I am a former Toronto teacher and writer now living in Vancouver. I worked with the late Dr. Rubin ‘Hurricane’ Carter, with whom I published Eye of the Hurricane: My path from Darkness to Freedom (Chicago review Press, 2011), as Director of Media Relations at Innocence International and as an advocate for wrongly convicted prisoners.Now, by default, I am the director of Innocence International until our final two cases, David McCallum of Brooklyn and Sebastian Burns and Atif Rafay of West Vancouver, BC, are resolved.

Other publication credits include Songs of Aging Children (Arsenal Pulp Press, 1992) a book of short stories about troubled youth, and Taking Steam, a play co-authored with the late Brian Shein, staged at New York’s Jewish Repertory Theatre and Toronto in 1983. Life Without (Quattro Books, 2012), reflects the past ten years of work in the wrongful convictions field.

I was born in New York City, lived in the Bronx as a child and grew up on Long Island, both in Long Beach and Rockville Centre. As an undergraduate, I attended the University of Vermont and moved to Toronto in 1967 to attend graduate school (English literature) at the University of Toronto. There, I met my future wife, Mary Ellen Belfiore, and became a part of a wide friendship network that included both Canadians and ex-pat Americans.



12 thoughts on “Bio

  1. Atif Rafay and Sebastian Burns are murderers.
    You are despicable for even trying to find them innocent.

    Maybe you should study the law – in particular section 182 of the Canadian Criminal Code.

    • Despicable? That’s a little harsh. Why would defending a person you think is innocent be a despicable act? The people who killed the Rafay family are despicable.

    • Judge not others before yourself. Did you graduate from law school? If so, then it might be helpful to read the cases that interpret the criminal code. If not, then it isn’t that easy to judge a case from the outside. Our system only works when justice works.

  2. I have been home since 1971
    But I have been wronged and need advice on how to proceed in getting justice for the wornged that has been committed on me.

    • As to advice, Carlos, that’s difficult in this situation. If you made a guilty plea, short of finding the real murderer or a recanting witness or DNA evidence, it will be next to impossible to find the justice that you seek. And you are no longer in prison so innocence projects won’t get involved. The only practical advice I’d give you–because it would be right in any circumstance–is to get on with your life as best you can and not get entangled any further with the legal system. That will bog you down and destroy even more years. Build something positive, even if that involves helping others who have experienced similar tragedies.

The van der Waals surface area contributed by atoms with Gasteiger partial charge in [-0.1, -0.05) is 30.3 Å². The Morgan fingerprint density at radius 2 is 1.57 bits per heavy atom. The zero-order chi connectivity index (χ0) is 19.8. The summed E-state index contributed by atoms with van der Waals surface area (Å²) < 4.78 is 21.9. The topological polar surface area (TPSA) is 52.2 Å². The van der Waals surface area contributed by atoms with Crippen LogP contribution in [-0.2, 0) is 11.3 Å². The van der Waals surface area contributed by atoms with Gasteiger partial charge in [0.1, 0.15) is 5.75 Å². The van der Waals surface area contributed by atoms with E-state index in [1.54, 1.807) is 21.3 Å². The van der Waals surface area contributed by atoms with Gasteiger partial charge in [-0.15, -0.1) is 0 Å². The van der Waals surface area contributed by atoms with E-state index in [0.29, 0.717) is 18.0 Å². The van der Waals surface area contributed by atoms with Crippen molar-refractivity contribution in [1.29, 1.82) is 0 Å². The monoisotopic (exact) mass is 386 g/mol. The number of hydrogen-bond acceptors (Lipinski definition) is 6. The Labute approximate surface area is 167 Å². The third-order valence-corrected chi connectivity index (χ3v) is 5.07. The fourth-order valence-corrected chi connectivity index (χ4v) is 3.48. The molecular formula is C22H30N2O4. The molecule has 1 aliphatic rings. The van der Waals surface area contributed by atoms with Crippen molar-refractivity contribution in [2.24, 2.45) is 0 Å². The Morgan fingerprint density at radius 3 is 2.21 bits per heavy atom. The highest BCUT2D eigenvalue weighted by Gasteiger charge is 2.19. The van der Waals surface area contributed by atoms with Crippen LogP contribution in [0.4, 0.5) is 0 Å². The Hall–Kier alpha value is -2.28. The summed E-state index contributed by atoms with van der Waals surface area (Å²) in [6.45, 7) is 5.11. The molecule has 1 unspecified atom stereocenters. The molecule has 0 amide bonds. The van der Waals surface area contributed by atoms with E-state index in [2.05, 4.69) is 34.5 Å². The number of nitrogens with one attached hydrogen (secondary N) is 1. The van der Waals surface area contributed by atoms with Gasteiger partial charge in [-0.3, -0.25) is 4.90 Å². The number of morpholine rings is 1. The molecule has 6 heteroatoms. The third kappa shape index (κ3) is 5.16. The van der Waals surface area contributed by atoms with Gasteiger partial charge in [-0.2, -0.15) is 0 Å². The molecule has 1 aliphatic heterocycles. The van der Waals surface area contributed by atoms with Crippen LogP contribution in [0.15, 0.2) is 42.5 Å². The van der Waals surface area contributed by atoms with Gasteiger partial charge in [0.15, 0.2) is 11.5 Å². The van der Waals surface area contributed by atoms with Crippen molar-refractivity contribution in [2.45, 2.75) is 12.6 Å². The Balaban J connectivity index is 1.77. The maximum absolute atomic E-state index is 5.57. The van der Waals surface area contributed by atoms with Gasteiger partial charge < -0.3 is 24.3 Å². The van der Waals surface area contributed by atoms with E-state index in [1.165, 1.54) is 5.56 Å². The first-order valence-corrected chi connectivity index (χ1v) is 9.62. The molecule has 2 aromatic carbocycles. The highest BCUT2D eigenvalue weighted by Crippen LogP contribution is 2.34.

3. Hello. I just wanted to let u know my heart breaks for these boys. I know they are innocent. Coming from a Canadian who knows how corrupt the police are.. if there’s ANYTHING I can do, please email me.

    • Check out the website Simple ways to keep the ball rolling. All are important and any one thing would be appreciated.
      Thank you, Sarah

  4. Ken,
    Never respond to negativity.
    2.) Thank you so much for all you have done for these two men.
    3.) my heart sank at this injustice I learned of today.
    4.) I will go to your other website now. Please write me back. I’m so thankful to learn about your fight for the freedoms of others.
    I’m sad.
    Hugs to you,

    • Thank you, Mary. It fills me with sadness too when I think of all the years that have been stolen from these two. Rubin used to call wrongful imprisonment criminal: “kidnapping and forcible confinement”. Those responsible will have this case on their consciences for the rest of their lives, try as they might to convince themselves they did the right thing. Their justifications have never held up because they are demonstrably false.

      • Yes, agreed. The judge and jurors in this case….horrible horrible. The only relief I get is that the Netflix series is putting so many people behind Sebastian, Atif and their families. WE LOVE YOU GUYS.

  5. I agree. I had not heard of this case until 5 minutes ago after seeing it on netflix. It was clear the documentary was shot with an agenda of showing their innocence but i looked past that and simply looked at the evidence (or lack there of) and I cant say that im surprised at the verdict with its geographical location, but rather suprised not one person on the jury, nor the judge, could see past the flashy defense attorney and that the confessions given even on the video, contradict themeselves, where the clothes went, where the bat came from etc. Anyone with an iq over 85 should have been able to see that the confessions didnt line up yet that is what convicted these two. Stupid mistakes by scared kids with a cocky attitude. Not cold blooded killers. Would certainly love to have their address’ to send a letter of support.

    • Thanks, Tang. Take a look at for people to write to, mainly Dan Satterberg, the Prosecuting Attorney for King County. Atif’s and Sebastian’s addresses:

      Atif Rafay 876362
      Washington State Reformatory B-121
      PO Box 777
      Monroe, WA

      Sebastian Burns 876360
      Monroe Correctional Complex SOU
      PO Box 514
      Monroe, WA

      They’ll be happy to know that you support them.

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